Jakubiec just moved with his wife to Denver from Washington, D.C., to oversee Fire’s opening, but he had already decided to come to Colorado before he got the job. After two years in the nation’s capital, he was tired of “the undercurrents of the whole power scene,” he explains. “I got some advice from a friend: ‘You need to work in the market you want to stay in.’ I started looking up the best places to live, work, start a business, have a family.”
Those places included northern California, North Carolina and some smaller cities in Florida. He had no interest in Florida, and his wife helped him eliminate North Carolina — it was just too far from her family in Los Angeles. But Denver kept coming up as one of the top cities for both new restaurants and a quality lifestyle. So Jakubiec began looking for jobs here — just as the Art Hotel was hiring for its executive-chef position. It turned out to be an ideal fit, since Jakubiec had spent the better part of his career working his way up the ranks at restaurants associated with boutique hotels.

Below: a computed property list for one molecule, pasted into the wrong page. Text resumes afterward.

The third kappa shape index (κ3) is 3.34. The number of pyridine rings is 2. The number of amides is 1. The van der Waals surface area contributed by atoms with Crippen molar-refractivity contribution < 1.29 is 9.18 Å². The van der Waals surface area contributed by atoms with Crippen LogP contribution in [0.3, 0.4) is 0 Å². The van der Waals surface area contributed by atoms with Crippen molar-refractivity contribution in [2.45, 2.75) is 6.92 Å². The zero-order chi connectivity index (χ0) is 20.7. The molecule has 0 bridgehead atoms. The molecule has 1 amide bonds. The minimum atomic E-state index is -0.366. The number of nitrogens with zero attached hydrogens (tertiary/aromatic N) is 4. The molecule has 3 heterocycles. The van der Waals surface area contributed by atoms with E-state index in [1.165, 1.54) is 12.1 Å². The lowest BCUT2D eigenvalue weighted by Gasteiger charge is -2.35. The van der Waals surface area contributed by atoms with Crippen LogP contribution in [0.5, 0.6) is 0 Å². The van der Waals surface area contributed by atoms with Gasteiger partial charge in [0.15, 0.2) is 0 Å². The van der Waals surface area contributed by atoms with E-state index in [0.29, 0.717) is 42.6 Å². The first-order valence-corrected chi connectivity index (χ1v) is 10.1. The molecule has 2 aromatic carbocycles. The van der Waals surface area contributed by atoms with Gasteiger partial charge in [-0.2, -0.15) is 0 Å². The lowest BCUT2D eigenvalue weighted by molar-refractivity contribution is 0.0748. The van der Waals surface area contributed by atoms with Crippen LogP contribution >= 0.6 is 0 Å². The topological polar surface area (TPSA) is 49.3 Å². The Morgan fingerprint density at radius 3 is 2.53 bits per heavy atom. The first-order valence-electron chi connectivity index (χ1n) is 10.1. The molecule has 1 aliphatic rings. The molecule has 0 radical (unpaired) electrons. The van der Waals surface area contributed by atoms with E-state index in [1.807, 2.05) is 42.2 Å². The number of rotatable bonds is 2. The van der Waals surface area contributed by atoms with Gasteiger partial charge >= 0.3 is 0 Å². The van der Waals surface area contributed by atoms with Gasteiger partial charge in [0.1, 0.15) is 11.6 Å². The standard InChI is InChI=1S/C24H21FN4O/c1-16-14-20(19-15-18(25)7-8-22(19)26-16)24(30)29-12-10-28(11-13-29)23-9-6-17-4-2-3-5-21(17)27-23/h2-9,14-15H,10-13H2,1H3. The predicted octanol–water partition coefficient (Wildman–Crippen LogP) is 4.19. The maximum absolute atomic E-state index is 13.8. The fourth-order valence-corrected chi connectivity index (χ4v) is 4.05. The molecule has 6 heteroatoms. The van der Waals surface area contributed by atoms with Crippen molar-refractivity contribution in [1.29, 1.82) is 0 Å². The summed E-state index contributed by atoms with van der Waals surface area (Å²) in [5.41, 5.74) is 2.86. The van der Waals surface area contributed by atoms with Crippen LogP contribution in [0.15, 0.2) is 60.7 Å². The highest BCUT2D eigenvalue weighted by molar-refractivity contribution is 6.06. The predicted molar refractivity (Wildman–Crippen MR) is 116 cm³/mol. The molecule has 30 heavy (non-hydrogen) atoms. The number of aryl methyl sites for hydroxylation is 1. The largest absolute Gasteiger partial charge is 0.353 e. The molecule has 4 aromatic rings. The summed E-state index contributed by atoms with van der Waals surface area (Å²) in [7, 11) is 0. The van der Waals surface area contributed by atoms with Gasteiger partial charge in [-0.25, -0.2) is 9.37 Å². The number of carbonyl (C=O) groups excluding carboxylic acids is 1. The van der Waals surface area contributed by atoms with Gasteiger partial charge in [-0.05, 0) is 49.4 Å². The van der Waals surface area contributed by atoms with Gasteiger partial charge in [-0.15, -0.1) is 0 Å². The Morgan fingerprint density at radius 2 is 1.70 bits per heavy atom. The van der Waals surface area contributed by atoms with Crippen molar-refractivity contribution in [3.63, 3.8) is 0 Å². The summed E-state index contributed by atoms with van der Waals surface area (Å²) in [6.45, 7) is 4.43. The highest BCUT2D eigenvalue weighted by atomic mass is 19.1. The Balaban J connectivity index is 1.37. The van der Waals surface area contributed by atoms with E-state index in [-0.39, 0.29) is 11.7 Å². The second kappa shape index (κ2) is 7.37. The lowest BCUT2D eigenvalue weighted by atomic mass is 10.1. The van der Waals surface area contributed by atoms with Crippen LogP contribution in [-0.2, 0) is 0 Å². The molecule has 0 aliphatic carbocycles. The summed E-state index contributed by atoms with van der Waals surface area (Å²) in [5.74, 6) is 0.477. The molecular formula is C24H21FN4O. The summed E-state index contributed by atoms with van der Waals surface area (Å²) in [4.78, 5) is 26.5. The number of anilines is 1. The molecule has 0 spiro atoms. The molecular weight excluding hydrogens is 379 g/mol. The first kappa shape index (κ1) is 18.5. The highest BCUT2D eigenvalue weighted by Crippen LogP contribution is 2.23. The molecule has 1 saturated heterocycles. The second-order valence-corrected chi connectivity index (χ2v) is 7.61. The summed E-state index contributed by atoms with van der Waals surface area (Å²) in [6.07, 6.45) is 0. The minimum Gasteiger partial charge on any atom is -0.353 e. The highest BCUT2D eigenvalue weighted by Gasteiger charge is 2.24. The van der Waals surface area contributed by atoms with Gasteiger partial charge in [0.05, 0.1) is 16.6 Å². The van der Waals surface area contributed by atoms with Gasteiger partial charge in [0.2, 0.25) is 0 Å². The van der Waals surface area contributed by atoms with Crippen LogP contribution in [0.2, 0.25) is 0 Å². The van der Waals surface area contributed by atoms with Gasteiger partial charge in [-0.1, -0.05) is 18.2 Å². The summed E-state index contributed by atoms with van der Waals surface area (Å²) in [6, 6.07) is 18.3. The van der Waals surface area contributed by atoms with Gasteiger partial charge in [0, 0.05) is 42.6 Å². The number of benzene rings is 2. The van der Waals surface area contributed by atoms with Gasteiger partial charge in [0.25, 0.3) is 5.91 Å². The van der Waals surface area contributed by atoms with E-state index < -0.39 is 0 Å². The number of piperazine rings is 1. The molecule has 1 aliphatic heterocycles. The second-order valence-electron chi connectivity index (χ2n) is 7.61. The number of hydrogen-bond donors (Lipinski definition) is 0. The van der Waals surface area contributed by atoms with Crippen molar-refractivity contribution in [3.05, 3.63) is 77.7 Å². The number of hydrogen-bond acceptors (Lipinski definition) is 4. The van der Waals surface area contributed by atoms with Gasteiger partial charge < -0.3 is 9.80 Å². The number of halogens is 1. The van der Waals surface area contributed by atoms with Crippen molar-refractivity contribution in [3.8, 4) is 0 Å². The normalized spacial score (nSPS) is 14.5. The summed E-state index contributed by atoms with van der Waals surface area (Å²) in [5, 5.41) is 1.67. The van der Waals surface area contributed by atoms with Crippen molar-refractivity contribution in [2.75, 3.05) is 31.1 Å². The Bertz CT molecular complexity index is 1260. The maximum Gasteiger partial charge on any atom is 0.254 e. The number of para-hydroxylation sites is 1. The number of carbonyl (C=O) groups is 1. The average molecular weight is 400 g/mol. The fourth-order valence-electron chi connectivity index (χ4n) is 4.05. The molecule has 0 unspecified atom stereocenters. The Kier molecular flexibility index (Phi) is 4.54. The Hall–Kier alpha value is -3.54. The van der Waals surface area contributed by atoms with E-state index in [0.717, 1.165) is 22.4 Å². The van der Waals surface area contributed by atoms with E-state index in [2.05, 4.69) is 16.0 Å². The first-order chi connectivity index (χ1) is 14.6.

Cooking professionally wasn’t always on his radar, though. He grew up on the East Coast, the son and grandson of dentists. And while he inherited a love of cooking from his mother and grandmothers — he remembers one grandmother bringing him cookies on special occasions when he was a toddler — once out of high school, he set his sights on a degree in biological sciences at the University of Vermont, with a long-term goal of following in his father’s footsteps. But after three semesters, he realized dentistry wasn’t for him: “I asked myself, ‘Do I really want to spend the rest of my life looking into people’s mouths?’” he recalls.
So he left school and took his first kitchen job at a seasonal restaurant in Burlington, Vermont. From there, he moved on to a vegan restaurant in Connecticut, a small place with only sixty seats. “Working without eggs, butter or cream is difficult,” he notes, especially when it comes to desserts, since he’s a pastry traditionalist with a sweet tooth and a chocolate addiction.